High Investigational Doses of Oral Semaglutide Safe and Efficacious for Inadequately Uncontrolled Diabetes

Based on data from the PIONEER clinical trial program, semaglutide is approved at once-daily oral doses of 7 mg or 14 mg for the treatment of type 2 diabetes (T2D) in adults. Data from the latest study in the program, the PIONEER PLUS trial, suggests higher doses are safe and efficacious for adults with T2D who need additional glycemic control.

Vanita R. Aroda, MD, director of Diabetes Clinical Research at Brigham and Women’s Hospital, and colleagues report in The Lancet that glycemic control and weight loss with oral semaglutide 25 mg and 50 mg were superior to results with 14 mg. These higher doses might facilitate individually tailored treatment intensification.


PIONEER PLUS was conducted at 177 sites in 14 countries. Adults were eligible if they had glycated hemoglobin (HbA1c) of 8.0% to 10.5%, had body mass index ≥25 kg/m2, and were on stable daily oral doses of one to three glucose-lowering drugs.

Between January 15 and September 22, 2021, 1,606 people were randomly assigned to oral semaglutide 14 mg (n=536), 25 mg (n=535) or 50 mg (n=535). Treatment was initiated at 3 mg, then escalated on a prespecified schedule according to dose group. Participants continued their existing glucose-lowering medications except for dipeptidyl peptidase-4 inhibitors.

After 68 weeks of treatment, participants were followed for five weeks. The last study visit of the last participant occurred on March 6, 2023.

Primary Endpoint

From baseline to week 52, HbA1c improved in all groups but was superior with once-daily 25 mg or 50 mg:

  • 14 mg: mean change, −1.5 percentage points
  • 25 mg: −1.8 percentage points (estimated treatment difference [ETD] vs. 14 mg, −0.27 percentage points; P=0.0006)
  • 50 mg: −2.0 percentage points (ETD vs. 14 mg, −0.53 percentage points; P<0.0001)

Confirmatory Efficacy Endpoint

Weight loss between baseline and week 52 was observed in all groups but was greatest with the higher semaglutide doses:

  • 14 mg: −4.4 kg
  • 25 mg: −6.7 kg (ETD vs. 14 mg, −2.32 kg; P<0.0001)
  • 50 mg: −8.0 kg (ETD vs. 14 mg, −3.63 kg; P<0.0001)

Secondary Efficacy Outcomes

Compared with participants assigned to semaglutide 14 mg, those on the higher doses were:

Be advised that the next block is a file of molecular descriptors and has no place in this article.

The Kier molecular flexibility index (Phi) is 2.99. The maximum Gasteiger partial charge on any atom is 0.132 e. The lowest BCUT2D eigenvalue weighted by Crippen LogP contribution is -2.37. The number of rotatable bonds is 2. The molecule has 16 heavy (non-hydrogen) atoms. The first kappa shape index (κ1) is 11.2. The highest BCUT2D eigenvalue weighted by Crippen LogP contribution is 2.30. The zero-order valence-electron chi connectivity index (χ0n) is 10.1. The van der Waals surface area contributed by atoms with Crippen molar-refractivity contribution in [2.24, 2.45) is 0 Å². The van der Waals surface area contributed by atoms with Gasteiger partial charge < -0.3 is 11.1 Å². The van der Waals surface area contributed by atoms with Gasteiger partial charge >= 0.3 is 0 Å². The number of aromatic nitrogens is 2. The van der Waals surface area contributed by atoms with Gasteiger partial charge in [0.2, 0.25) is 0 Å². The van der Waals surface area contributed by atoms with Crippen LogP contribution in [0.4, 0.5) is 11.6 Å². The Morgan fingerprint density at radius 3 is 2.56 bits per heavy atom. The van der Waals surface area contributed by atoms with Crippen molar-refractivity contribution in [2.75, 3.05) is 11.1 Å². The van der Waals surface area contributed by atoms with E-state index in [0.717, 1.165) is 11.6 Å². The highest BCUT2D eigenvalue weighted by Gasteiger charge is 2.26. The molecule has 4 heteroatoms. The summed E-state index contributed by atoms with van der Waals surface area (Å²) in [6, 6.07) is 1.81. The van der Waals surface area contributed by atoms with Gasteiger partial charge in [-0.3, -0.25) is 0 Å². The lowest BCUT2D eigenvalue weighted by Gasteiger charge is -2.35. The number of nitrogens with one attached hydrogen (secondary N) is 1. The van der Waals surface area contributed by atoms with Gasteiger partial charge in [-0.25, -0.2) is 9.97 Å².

• Significantly more likely to reach an HbA1c target of <7.0% or ≤6.5%
  • More than twice as likely to have weight loss ≥10% from baseline
  • Less likely to need rescue medication

HbA1c reductions and weight loss were largely sustained to week 68.


There were no new safety concerns with the 25-mg and 50-mg semaglutide doses. All three doses were well tolerated, although some adverse events were slightly more common with the higher doses:

  • Adverse events (AEs) leading to premature treatment discontinuation—10% of participants in the 14-mg group, 12% of the 25-mg group, and 13% of the 50-mg group; these were principally gastrointestinal events of mild or moderate severity and short duration that occurred during the dose-escalation phase
  • Level 1–3 hypoglycemic episodes—13% of the 14-mg group, 14% of the 25-mg group, and 17% of the 50-mg dose group; 4% in each group were considered clinically relevant, and one episode in the 50-mg group was severe
  • AEs of special focus (e.g., diabetic retinopathy, pancreatitis, and acute gallbladder disease)—Rates were similar across groups; no thyroid cancers were reported
  • Serious AEs—Rates were similar across treatment groups

There were ten deaths during the trial, judged by the investigators as unlikely to be treatment-related.

Potential Opportunities to Improve Care

The American Diabetes Association’s 2023 guidelines for pharmacologic glycemic treatment recommend individualized selection of glucose-lowering medications based on the patient’s glycemic and weight loss targets. The most recent consensus report of the ADA and the European Association for the Study of Diabetes for managing hyperglycemia sharpens the focus on weight management as a key treatment target.

Accordingly, the results of PIONEER PLUS suggest dose escalation of semaglutide and other glucagon-like peptide-1 receptor agonists could be a valuable strategy to improve outcomes for people with type 2 diabetes.

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